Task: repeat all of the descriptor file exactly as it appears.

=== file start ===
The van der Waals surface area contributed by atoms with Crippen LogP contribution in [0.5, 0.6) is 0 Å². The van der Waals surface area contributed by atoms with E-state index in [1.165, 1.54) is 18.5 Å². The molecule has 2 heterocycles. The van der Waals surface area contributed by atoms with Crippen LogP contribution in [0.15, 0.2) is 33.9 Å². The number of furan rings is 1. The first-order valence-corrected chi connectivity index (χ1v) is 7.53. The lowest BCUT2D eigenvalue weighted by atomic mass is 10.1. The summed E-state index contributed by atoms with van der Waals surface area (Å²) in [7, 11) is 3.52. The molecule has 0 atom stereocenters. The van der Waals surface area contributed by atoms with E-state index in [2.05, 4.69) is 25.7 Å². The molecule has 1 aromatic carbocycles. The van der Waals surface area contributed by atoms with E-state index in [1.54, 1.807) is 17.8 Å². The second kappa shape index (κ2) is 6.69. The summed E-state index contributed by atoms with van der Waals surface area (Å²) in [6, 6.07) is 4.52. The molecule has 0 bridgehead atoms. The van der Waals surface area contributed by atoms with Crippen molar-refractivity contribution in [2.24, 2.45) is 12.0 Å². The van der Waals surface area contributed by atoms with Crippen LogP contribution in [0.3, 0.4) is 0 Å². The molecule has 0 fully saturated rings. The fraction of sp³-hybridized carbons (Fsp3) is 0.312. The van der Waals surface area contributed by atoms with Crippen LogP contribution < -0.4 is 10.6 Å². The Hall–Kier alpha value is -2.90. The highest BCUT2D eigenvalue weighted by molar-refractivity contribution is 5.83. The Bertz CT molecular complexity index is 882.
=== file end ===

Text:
The van der Waals surface area contributed by atoms with Crippen LogP contribution in [0.5, 0.6) is 0 Å². The van der Waals surface area contributed by atoms with E-state index in [1.165, 1.54) is 18.5 Å². The molecule has 2 heterocycles. The van der Waals surface area contributed by atoms with Crippen LogP contribution in [0.15, 0.2) is 33.9 Å². The number of furan rings is 1. The first-order valence-corrected chi connectivity index (χ1v) is 7.53. The lowest BCUT2D eigenvalue weighted by atomic mass is 10.1. The summed E-state index contributed by atoms with van der Waals surface area (Å²) in [7, 11) is 3.52. The molecule has 0 atom stereocenters. The van der Waals surface area contributed by atoms with E-state index in [2.05, 4.69) is 25.7 Å². The molecule has 1 aromatic carbocycles. The van der Waals surface area contributed by atoms with E-state index in [1.54, 1.807) is 17.8 Å². The second kappa shape index (κ2) is 6.69. The summed E-state index contributed by atoms with van der Waals surface area (Å²) in [6, 6.07) is 4.52. The molecule has 0 bridgehead atoms. The van der Waals surface area contributed by atoms with Crippen molar-refractivity contribution in [2.24, 2.45) is 12.0 Å². The van der Waals surface area contributed by atoms with Crippen LogP contribution in [0.3, 0.4) is 0 Å². The molecule has 0 fully saturated rings. The fraction of sp³-hybridized carbons (Fsp3) is 0.312. The van der Waals surface area contributed by atoms with Crippen LogP contribution < -0.4 is 10.6 Å². The Hall–Kier alpha value is -2.90. The highest BCUT2D eigenvalue weighted by molar-refractivity contribution is 5.83. The Bertz CT molecular complexity index is 882.